A paper published by C. Perreault and S. Mathew in PLOS ONE outlines a new method of dating the origin of language in Africa, and therefore the origin of language of all humans.
The method starts by first estimating a linear (r) and exponential (k) rate at which phonemic diversity increases with time using this formula:
Where t is the date of colonization and PB and PC are the current phonemic diversity of populations B and C, where such populations are hypothesized as follows:
"consider the hypothetical case of two small populations, B and C, that dispersed from the same parent population, A, t years ago (Figure 1). Suppose that B and C are similar in size so that they both experience approximately the same loss in phonemic diversity due to the founder effect. Now, suppose that population B colonizes a large continental territory and subsequently expands and diversifies linguistically [66,67]. In contrast, population C settles on a small island that does not allow for population expansion and language diversification. Because of the differences between the regions colonized by B and C, population B will accumulate phonemes at a faster rate than population C. Furthermore, if population C evolves on a sufficiently small island and remains isolated for most of its history, then the rate of phoneme accumulation in C will be low, and its phonemic diversity will remain approximately stable through time. Consequently, the present-day difference between the phonemic diversity of B and C can be attributed to the new phonemes accumulated within population B. Thus, the current phonemic diversity of population C has remained through time a good approximation of the original phonemic diversity of population B."
They then use the case of Southeast Asia (Pop B) and the Andaman Islands (Pop C) to estimate the linear and exponential phonemic diversity increase rates. The date of colonization, t, of these geographic zones is set between 45 -65 KYA, the phonemic diversity of Pop B and and Pop C were retrieved from the UCLA Phonological Segment Inventory Database (UPSID) and customized with the following assumptions:
"We estimate PB by taking the average phonemic inventory size of the languages in Mainland Southeast Asia. Assuming an eastward, coastal migration route, we have excluded the Asian languages that are located west of Andaman Islands (such as the languages from India and Nepal), as well as those spoken in Myanmar and the Malay Peninsula, because they could have served as departure points for the colonization of Andaman Islands (Figure 2). The 20 languages retained in our sample are thus those spoken in Cambodia, Vietnam, Laos and Southwest China (Table 1). The average phonemic diversity of the resulting sample is 41.21+2.74 (errors represent one standard error). Great Andamanese (ISO 639-2:apq) is the only Andamanese language to appear in UPSID. Its phonemic diversity, 24, serves as our estimate of PC."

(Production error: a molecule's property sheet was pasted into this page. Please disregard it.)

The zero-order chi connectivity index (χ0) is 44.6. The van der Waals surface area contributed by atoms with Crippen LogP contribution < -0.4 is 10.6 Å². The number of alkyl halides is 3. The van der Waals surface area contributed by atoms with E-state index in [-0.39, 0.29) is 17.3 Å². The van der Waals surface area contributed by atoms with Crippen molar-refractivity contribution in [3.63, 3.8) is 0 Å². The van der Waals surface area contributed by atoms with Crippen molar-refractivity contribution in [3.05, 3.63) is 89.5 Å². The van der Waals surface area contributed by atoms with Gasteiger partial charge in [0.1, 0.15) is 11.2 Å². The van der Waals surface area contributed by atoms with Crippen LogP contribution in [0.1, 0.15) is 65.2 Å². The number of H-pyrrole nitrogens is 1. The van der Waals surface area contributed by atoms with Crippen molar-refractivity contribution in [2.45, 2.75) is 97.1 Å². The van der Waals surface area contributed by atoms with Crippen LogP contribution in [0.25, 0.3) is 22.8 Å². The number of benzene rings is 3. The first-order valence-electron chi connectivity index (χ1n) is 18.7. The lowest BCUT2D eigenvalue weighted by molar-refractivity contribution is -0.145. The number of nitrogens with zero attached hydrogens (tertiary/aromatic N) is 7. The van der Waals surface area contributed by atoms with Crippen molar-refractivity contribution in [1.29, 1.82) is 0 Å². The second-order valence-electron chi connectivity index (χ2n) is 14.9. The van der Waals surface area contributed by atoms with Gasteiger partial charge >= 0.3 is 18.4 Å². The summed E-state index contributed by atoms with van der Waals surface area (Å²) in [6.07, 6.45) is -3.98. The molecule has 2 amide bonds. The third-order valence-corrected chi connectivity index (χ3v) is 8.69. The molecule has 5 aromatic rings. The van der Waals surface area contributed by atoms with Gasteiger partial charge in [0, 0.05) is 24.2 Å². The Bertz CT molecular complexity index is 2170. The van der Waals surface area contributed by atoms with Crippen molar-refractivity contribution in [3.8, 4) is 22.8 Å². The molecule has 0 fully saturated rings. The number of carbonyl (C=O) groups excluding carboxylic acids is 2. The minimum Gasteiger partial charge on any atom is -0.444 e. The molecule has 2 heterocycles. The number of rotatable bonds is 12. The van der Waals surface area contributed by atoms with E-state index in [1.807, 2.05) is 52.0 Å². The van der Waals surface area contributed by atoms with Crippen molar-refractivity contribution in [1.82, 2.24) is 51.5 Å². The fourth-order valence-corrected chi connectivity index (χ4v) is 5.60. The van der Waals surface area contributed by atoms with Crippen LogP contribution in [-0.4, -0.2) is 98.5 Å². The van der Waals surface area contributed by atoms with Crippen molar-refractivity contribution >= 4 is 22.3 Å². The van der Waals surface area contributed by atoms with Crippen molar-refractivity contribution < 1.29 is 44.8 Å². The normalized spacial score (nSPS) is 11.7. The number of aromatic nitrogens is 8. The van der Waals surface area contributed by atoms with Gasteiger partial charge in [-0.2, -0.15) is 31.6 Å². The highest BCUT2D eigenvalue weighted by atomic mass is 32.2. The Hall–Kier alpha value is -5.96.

Thus, with the above values the linear and exponential rate of phonemic diversity were estimated to be between 0.26-0.38 and 83.17-120.14 respectively for a date of colonization of between 45-65 KYA, where the lower rate of increase in phonemic diversity corresponds to the upper bound of the date of colonization and the higher rate corresponds to the lower bound of the date of colonization.
Next, they proceed to use the rates from above to estimate t0 or “the time it would take for a language to acquire the phonemic diversity observed today in African languages” using the following formula:
Where Pinitial is the number of phonemes that the first human languages started with, and assumed in one case to be 11, or the smallest phonemic inventory ever observed and for another case, 29, or just a median phonemic diversity. PAfrica is the average of the phonemic diversity of click speaking Africans, as they are the populations that are thought to have lost the least amount of phonemes due to founder effect, where as all the remaining macro language groups of Africa; Afroasiatic, Nhilo Sahran and Niger Kordofanian are known to have all undergone serious geographic expansions. The authors substantiate this assumption by stating:
"This idea is consistent with the fact that the average phonemic diversity of Afro-Asiatic, Niger-Congo and Nilo-Saharan languages is 36, 33, and 29 respectively, while the average phonemic diversity of African languages outside these families is 75."
Using a few other criteria they therefore estimate PAfrica to be 71.4
Thus with the above values, the results of t0 for the two different assumed values of Pinitial were calculated for the linear and exponential rate of phonemic diversity increase as follows:
The authors come to the following conclusion from their analysis:
"Our analysis suggests that language appears early in the history of our species. It does not support the idea that language is a recent adaptation that could have sparked the colonization of the globe by our species about 50 kya [1,91]. Rather, our result is consistent with the archaeological evidence suggesting that human behavior became increasingly complex during the Middle Stone Age (MSA) in Africa, sometime between 350– 150 kya [92–100]. However, we cannot rule out the possibility that other linguistic adaptations, that are independent of phonemic evolution, arose later and triggered the out-of-Africa expansion."
More details from the paper, which is open access, can be found here.